© HUM Images/Universal Images Group/Getty ImagesAstronaut Neil A. Armstrong, Apollo 11 mission commander, at the modular equipment storage assembly (MESA) of the Lunar Module Eagle on the historic first extravehicular activity (EVA) on the moon, July 20, 1969
Lunar soil samples shared with Soviet scientists are key evidence, according to the chief of the Russian space agency.

The head of Russia's Roscosmos space agency has weighed in on conspiracy theories surrounding the US Moon landings, insisting that there is no doubt that soil samples retrieved by the Americans during their Apollo missions actually came from the lunar surface.

Roscosmos chief Yury Borisov was questioned about whether American astronauts had actually landed on the Moon during a parliamentary session on Wednesday. The key piece of evidence that the Apollo missions were real, according to Borisov, is the fact that NASA shared soil samples from several manned flights with its Soviet colleagues.

"According to the expertise of our Academy of Sciences, the lunar soil turned out to be lunar indeed," Borisov reassured lawmakers, insisting that the samples were analyzed in numerous countries, not just the USSR.

The previous head of the Russian space agency, Dmitry Rogozin, was far more skeptical about the Apollo missions, saying that while many in Roscosmos defended Washington's version of events, no conclusive proof was ever presented to him. According to Rogozin, several unnamed academics even angrily criticized him for complicating international relations and undermining the "sacred cooperation with NASA."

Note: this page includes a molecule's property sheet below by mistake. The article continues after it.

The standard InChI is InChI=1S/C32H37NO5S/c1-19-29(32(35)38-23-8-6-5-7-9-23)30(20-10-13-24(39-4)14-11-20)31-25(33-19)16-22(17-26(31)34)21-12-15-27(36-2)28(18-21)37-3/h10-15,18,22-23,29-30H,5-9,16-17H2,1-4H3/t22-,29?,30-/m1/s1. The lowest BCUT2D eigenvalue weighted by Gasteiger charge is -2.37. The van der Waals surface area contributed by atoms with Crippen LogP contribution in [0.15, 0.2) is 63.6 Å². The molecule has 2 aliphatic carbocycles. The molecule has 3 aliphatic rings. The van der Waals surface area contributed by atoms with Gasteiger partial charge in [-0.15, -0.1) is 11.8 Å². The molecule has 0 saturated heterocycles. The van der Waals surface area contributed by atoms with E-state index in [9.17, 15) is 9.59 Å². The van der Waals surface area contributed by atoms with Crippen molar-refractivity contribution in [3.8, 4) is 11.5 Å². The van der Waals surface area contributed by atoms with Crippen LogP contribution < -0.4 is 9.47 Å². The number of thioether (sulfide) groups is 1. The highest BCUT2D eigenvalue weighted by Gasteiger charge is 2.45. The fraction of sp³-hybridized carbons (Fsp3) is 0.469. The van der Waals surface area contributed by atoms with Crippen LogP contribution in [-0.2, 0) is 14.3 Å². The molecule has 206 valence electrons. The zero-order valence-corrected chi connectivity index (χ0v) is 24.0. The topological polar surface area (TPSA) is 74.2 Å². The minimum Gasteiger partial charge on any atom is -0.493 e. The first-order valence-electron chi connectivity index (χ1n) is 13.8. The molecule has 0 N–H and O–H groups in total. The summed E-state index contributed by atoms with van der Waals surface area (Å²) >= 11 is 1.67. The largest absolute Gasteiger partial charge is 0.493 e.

Despite all the US missions being closely monitored by its space rival, the USSR, skeptics have questioned the authenticity of the Apollo program ever since astronaut Neil Armstrong set foot on the Moon on July 21, 1969. Conspiracy theorists claim that the Moon landings were actually staged by NASA, which needed to quickly respond to the Soviets after they sent the first man, Yury Gagarin, into space on April 12, 1961.

Many of the arguments have been debunked over the years, but between 5 and 20% of Americans still believe their country's lunar program to have been nothing but a hoax, according to various polls.

In Russia, a survey by the Public Opinion Research Center (WCIOM) in 2020 found that almost 50% of the population think that the US government "falsified" the Apollo expeditions, with just 31% absolutely certain that American astronauts actually walked on the surface of Earth's satellite.

The US stopped sending landers to the Moon after the Apollo 17 mission concluded in December 1972.

Earlier this year, a US-made spacecraft touched down on the Moon for the first time in more than half a century, marking what NASA Administrator Bill Nelson called "the US return to the Moon." However, NASA's Artemis program has suffered numerous delays over the years, with the return of American astronauts on the Moon now expected no earlier than 2026.